What different transaction isolation levels provided in WCF?

 Posted by articlesMaint on 9/14/2009 | Category: WCF Interview questions | Views: 32354

Transactions assure that a group of related activity occurs as a single atomic unit. In simple words, every activity in the unit must either all succeed or all should fail. WCF provides a central transaction system that can be used to handle transaction operations. One of the things WCF provides is a single unified transaction system for both database and non-database activity. For instance, BeginTrans and CommitTrans are database related syntaxes but we can not use the same for other activities like if we want to upload all message in a single transaction to a MSMQ server. One thing to note is that WCF transaction abides to WS specifications. That means any other language like JAVA can take advantage of this transaction…. I think that is the best part of WCF embracing other languages.

Figure 26:- Transactions in WCF

In order to support transaction the service should first support transactions. Above is a simple code snippet of the server service and client and explanation for the same:-

The top code snippet is of the server service and the below code snippet is of the client.

1 - At interface level the operation contract is attributed with [Transaction Flow] attribute. There are three values for it Allowed (which mean operation mar or may not be used in transaction), Not Allowed (Where it is never used in transaction) and required (Where the service can only be used in transactions). Below code snippet currently says that this service can only be used with transactions.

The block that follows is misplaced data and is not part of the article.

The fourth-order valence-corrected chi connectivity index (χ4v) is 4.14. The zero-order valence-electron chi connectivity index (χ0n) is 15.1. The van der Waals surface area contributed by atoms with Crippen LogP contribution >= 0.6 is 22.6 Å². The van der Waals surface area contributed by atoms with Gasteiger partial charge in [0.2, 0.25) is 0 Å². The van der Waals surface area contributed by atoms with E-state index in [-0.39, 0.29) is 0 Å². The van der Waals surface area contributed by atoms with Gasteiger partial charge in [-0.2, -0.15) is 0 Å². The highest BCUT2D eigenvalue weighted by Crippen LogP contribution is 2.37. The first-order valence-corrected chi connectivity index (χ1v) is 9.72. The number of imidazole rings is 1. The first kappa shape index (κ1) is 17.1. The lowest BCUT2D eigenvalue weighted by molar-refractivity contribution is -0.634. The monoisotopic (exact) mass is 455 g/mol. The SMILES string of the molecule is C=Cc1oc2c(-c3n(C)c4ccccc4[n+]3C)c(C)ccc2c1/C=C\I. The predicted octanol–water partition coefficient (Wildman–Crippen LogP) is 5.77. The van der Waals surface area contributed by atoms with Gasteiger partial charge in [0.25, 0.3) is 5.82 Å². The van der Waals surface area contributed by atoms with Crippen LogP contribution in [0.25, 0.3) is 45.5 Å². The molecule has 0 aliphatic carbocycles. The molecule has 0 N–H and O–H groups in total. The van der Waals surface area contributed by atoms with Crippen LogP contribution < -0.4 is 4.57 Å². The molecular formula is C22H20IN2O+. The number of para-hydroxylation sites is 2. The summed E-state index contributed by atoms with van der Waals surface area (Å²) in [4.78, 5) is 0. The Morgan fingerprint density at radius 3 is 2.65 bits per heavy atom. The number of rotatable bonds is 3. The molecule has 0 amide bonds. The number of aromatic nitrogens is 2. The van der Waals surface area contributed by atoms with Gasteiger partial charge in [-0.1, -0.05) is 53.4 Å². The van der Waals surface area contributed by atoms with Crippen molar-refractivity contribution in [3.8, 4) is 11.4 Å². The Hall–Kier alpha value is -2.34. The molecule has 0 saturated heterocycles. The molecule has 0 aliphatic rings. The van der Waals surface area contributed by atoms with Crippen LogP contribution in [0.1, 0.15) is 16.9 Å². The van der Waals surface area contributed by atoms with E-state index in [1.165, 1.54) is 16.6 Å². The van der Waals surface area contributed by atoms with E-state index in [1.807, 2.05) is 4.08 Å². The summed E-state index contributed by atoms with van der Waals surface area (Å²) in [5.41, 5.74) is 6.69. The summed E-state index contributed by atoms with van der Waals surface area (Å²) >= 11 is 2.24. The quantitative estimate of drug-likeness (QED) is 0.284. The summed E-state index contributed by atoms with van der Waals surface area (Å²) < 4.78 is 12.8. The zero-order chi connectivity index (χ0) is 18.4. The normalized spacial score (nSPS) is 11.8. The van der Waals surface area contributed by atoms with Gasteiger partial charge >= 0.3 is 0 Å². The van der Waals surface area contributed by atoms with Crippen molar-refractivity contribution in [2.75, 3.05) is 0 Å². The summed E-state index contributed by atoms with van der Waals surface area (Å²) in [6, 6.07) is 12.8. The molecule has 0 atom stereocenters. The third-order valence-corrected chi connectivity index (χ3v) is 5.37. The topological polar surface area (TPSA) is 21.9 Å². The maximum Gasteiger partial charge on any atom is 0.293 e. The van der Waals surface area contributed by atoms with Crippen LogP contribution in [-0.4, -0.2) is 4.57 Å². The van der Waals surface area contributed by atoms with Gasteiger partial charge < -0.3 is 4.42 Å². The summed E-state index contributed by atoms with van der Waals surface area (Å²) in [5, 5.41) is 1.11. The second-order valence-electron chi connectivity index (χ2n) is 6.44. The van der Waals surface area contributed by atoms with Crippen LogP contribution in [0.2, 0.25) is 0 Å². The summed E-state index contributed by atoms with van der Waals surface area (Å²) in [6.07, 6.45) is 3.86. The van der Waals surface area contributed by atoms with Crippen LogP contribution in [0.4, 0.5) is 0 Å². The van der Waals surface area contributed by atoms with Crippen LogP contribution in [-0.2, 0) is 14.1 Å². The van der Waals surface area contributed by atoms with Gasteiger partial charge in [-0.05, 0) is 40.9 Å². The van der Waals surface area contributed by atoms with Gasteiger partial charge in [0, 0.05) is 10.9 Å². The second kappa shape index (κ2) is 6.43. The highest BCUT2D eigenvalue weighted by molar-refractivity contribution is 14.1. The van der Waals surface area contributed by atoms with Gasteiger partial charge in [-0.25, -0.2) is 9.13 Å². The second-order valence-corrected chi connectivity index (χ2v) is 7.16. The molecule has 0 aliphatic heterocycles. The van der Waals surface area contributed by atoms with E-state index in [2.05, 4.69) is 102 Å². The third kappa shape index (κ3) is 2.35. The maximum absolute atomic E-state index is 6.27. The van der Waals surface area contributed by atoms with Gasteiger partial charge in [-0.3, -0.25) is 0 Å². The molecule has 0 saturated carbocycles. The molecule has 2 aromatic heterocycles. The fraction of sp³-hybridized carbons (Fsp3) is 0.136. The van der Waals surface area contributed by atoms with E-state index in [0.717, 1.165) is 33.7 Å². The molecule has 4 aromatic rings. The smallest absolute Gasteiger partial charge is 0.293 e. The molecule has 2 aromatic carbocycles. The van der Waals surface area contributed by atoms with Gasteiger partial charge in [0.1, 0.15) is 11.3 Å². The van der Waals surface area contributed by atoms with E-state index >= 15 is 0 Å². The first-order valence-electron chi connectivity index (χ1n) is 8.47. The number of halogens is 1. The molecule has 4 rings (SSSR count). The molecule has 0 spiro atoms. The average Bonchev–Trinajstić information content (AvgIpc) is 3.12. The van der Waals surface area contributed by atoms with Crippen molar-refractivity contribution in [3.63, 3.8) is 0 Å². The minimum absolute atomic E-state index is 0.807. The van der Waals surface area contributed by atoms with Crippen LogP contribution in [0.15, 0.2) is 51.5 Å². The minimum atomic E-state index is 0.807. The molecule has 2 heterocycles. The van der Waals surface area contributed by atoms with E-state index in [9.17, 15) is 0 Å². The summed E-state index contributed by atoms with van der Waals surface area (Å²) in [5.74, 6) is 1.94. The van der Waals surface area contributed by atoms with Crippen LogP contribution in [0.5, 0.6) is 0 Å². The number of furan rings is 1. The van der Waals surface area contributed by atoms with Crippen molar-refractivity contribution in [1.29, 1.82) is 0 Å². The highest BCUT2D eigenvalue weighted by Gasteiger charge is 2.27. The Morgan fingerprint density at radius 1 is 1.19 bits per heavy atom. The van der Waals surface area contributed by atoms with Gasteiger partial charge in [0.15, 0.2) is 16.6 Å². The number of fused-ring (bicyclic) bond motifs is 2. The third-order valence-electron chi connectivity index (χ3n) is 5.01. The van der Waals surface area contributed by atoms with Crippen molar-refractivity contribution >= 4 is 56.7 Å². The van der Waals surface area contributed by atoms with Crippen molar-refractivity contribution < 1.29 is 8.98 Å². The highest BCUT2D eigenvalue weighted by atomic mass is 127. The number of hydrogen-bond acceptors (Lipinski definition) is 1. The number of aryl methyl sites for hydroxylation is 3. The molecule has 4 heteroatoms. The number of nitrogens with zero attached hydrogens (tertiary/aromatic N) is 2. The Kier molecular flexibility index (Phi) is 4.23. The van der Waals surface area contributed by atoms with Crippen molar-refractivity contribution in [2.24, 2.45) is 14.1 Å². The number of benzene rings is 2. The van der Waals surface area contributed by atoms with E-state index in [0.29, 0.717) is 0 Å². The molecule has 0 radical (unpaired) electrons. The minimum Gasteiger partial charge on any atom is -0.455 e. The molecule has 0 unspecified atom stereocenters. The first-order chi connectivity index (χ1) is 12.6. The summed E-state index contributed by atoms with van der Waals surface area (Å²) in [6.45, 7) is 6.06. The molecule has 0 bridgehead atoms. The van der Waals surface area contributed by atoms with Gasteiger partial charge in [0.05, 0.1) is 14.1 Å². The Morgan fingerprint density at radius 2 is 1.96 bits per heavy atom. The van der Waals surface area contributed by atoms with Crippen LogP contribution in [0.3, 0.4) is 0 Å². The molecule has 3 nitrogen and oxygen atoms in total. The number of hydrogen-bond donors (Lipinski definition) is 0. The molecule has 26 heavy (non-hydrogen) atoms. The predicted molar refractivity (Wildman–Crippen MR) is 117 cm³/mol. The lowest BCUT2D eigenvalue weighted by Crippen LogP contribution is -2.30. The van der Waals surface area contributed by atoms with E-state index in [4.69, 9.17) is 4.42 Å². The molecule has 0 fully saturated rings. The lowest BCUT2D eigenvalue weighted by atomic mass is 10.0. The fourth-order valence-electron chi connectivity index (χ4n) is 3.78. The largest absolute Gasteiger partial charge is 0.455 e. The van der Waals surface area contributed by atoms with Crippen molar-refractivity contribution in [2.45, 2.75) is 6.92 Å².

2 - In this section the [Service Behavior] attribute specifies the transaction isolation level property. Transaction isolation specifies the degree of isolation most compatible with other applications. So let us review what are the different levels you can provide in transaction isolation.
The data affected by a transaction is called volatile.
Chaos: - pending changes from more highly isolated transactions cannot be overridden.
Read Committed: - Volatile data can be modified but it cannot be read during the transaction.
Read Uncommitted: - Volatile data can be read as well as modified during the transaction.
Repeatable Read: - Volatile data can be read but not modified during the transaction and new data can be added.
Serializable: - Volatile data can be only read. However, no modifications and adding of new data is allowed.
Snapshot: - Volatile data can be read. However, before modifying the data it verifies if any other transaction had changed data. If yes then it raises error.
By default, the System. Transactions infrastructure creates Serializable transactions.

3 - This defines the transaction behavior with in the service. [Operation Behavior] has a property called as transaction scope. Transaction Scope setting indicates that operation must be called within a transaction scope. You can also see TransactionAutoComplete is set to true which indicates that transaction will complete by default if there are no errors. If you do not provide the TransactionAutoComplete to true then you will need to call OperationContext.Current.SetTransactionComplete() to make the transaction complete.
Now let us make a walkthrough of the client side code for the service.

4 and 5 - You can see from the client we need to define Isolation level and the scope while making the call to our Update Accounts method

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